Thank you to over 1000 Contributors!
For a lot of developers the first pull request to an open-source project can be the most intimidating one. It often gets even more intimidating if it is your very first pull request to open source in general. For that reason we decided this year to create the Open Pixel Art project with the aim to teach people how to create their first pull request. Today we are happy to have reached a first big milestone with the project.
Thank you for all your contributions!
In the first 4 weeks of the project over 1000 developers have gotten their pull requests merged into the Open Pixel Art project.
A lot of them did not stop by contributing a pixel to the canvas, they added new functionality that let you rearrange pixels on the canvas.
They added various translations of the contributing guides to make it easier for people to contribute …
How to Hacktoberfest: Tips and tricks for maintaining your repo and your mental health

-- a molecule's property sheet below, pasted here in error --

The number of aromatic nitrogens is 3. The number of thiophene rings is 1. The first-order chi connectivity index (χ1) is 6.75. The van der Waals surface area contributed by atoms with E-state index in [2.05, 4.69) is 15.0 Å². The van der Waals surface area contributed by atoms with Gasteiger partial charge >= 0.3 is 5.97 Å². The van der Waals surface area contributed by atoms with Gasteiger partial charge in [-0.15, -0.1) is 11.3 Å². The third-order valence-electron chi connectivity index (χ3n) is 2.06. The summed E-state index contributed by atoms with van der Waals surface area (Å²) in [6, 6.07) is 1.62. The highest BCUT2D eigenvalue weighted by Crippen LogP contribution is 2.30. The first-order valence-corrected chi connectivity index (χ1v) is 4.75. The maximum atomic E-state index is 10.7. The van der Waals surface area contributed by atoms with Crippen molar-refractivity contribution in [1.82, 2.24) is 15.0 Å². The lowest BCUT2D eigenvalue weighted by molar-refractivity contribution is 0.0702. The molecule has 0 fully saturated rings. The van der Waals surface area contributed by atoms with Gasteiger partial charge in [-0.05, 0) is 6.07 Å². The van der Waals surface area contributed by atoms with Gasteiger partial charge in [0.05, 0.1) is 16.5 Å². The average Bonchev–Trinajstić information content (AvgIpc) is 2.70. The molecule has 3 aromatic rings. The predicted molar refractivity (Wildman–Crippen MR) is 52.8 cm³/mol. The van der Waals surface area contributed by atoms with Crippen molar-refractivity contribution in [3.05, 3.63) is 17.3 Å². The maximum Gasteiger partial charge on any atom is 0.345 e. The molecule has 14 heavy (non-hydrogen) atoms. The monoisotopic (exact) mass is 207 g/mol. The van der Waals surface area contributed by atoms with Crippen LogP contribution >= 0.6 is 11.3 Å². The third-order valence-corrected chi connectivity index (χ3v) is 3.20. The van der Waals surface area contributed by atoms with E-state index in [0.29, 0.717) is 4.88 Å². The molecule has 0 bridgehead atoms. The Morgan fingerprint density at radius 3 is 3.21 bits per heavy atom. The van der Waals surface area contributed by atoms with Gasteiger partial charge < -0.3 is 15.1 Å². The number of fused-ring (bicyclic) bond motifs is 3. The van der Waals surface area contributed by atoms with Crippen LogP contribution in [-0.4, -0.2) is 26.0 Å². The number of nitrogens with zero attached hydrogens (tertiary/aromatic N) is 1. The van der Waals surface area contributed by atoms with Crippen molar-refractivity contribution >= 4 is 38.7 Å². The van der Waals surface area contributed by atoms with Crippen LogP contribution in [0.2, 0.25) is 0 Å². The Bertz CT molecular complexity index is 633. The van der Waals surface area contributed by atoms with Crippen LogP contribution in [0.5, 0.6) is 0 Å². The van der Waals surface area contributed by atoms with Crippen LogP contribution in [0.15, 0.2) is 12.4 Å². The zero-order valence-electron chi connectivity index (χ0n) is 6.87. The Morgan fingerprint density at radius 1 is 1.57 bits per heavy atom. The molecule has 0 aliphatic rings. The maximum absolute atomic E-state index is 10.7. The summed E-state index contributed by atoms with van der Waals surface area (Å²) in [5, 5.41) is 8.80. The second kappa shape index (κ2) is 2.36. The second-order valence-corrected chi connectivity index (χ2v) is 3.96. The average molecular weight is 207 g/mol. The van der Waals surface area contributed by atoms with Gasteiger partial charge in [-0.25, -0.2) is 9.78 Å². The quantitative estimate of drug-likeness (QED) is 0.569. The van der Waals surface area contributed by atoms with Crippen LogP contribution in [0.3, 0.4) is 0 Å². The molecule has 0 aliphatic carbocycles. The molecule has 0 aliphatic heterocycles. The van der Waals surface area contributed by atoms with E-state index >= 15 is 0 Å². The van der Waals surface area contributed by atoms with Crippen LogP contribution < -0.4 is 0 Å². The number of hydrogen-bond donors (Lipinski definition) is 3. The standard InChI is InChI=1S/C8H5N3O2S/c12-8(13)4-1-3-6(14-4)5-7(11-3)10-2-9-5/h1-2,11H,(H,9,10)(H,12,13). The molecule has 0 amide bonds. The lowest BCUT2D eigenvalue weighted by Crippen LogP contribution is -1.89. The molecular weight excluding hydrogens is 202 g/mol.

Hacktoberfest can be both a wonderful and hectic time depending on the onslaught (or lack thereof) pull requests that you get within the month of October. Having been a maintainer myself of a somewhat popular repository for going on three years now, I’d like to share some of our learnings with you so you can make the most of Hacktoberfest and hopefully enjoy yourself in the process.
Ready, set, hack!
There are plenty of quotes on the internet about preparation being the key to success, and you know what? They’re right! A little bit of preparation on your part before October 1st can make a world of difference in how the month goes. Here are a few suggestions for ways you can prepare your repository and make it welcoming to all contributors: